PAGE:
The 8,000-mile (12,900 kilometre) torch relay has already been a cultural happening across the length of Britain, drawing crowds out to meet it wherever it goes. Spectators in rain ponchos have flash-mobbed to its side, hoping for that once-in-a-lifetime chance to touch a bit of history. Some have even stood by the side of the road to see the trucks that carry the torch between cities, as it fulfills a promise to travel within 10 miles (16 kilometres) of 95 per cent of Britain's population.

"Both the Diamond Jubilee and the Olympics are like carnivals or tribal festivals," Kate Fox, the author of "Watching the English," wrote in a British Airways survey on the games. "We behave in ways we wouldn't normally behave — dancing in the streets and waving flags and shouting and cheering and indulging in other wildly disinhibited acts, such as maybe even talking to strangers."

Britons were even more committed to the flame before the last London Olympics in 1948, when the torch was actually run in a relay from the site of ancient Olympia in Greece. Janie Hampton, author of "London Olympics: 1908 and 1948," said runners travelled continuously day and night. Crowds emerged to see the 1948 flame even in the middle of the night.

In Britain it was such a draw that police outriders had to push people back as the flame neared the stadium to light the cauldron, Hampton said.

"There is one event in the Games which has captured the imagination — the carrying of the lighted torch from distant Olympia to the Stadium at Wembley," The Times newspaper wrote on July 28, 1948. "The torch itself, quite apart from its symbolism, is something which, like a lance or a banner, a coat of mail or a jerkin of Lincoln green we can love purely for its own sake. It has a sombre glory."

This time the flame has been to every corner of the United Kingdom ahead of its showcase moment at the Olympics' July 27 opening ceremony. Friday was Day 63 of its 70-day journey, which has included travel on boats, planes, horses and hot air balloons. It's been carried by Olympians and Paralympians. The queen's granddaughter, Olympic equestrian competitor Zara Phillips, has shared the honour with 84-year-old Moira Starkey, who walks with two canes and was honoured for completing a marathon last year by walking around her town hall 1,876 times to raise money for charity.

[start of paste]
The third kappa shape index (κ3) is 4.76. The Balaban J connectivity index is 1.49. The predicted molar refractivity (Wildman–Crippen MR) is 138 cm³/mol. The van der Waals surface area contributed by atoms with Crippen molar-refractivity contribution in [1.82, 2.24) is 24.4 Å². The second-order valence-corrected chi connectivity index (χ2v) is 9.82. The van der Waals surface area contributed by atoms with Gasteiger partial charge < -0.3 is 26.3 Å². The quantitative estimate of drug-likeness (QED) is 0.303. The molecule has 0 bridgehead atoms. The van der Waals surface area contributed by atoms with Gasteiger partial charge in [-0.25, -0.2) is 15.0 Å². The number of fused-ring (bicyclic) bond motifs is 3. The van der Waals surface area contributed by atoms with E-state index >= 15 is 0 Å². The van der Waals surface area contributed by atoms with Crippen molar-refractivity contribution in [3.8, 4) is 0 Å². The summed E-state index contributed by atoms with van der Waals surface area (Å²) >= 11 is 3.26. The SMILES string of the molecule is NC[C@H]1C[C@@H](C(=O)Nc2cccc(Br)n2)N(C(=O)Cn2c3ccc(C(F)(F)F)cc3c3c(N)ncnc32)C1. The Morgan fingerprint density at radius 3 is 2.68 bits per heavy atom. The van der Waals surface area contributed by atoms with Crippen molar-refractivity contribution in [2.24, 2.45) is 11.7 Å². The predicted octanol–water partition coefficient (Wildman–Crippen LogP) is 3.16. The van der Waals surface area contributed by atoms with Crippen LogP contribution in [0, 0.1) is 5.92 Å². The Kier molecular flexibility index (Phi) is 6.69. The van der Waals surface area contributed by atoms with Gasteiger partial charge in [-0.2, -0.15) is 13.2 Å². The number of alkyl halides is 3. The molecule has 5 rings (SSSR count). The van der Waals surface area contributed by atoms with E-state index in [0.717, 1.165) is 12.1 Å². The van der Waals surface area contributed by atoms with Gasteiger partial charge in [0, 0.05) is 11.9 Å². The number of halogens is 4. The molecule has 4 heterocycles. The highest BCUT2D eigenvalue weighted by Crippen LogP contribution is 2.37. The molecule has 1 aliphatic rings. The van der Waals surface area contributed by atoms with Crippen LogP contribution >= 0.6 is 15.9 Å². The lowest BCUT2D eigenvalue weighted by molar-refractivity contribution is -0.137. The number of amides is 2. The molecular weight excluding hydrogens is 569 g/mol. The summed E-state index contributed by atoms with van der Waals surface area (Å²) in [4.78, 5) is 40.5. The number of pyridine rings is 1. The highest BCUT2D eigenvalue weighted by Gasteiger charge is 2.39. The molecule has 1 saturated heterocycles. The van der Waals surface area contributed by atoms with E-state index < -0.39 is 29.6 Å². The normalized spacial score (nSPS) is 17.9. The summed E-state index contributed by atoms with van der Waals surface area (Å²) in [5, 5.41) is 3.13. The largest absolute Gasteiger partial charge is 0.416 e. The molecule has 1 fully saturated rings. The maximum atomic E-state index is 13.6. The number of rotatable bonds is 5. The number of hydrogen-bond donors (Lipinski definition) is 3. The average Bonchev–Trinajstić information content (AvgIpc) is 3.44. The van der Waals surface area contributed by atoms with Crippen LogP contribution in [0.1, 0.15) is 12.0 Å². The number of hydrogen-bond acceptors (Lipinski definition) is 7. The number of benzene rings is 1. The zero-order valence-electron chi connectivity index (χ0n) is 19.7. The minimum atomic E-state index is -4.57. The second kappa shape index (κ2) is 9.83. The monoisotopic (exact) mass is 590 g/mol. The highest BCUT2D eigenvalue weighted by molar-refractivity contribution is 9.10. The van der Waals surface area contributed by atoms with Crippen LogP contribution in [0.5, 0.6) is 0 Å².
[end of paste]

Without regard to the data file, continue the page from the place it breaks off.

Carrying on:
If the Beijing relay set up the 2008 Summer Games as China's coming-out party on an international stage, London's relay has set up Britain as the community Olympics — not flashy or dashy, not big or spectacular, but warm and well attended.

Organizers had always assumed the world would be excited about the games but were not sure what people in Britain would think — particularly given that taxpayers will be paying 9.3 billion pounds ($14.7 billion) to host the event at a time of economic austerity.

There's also the fact that so much activity is focused on Olympic Park in London. There had to be some sense that other parts of the country were involved — that the Olympics also belonged to Scotland, Wales and Northern Ireland.

But the numbers — some 9 million people have viewed the torch so far — speak for themselves. Britain has also poured more money into crowd-control plans for London during the Olympics after acknowledging that it underestimated the crowds that would turn out to see the flame.

Whether they are coming just because it is a local happening, or because people are moved by the fairy dust of the games, it's hard to say. A torch leg features sponsor buses blaring music, streamers and tambourines, cameras and media, cheerleaders shout "Go torchbearer!"

It's not really clear how the capital will respond to the hoopla. This is a place where major events happen with some frequency.

But one thing is for sure. Flame(equals)Olympics.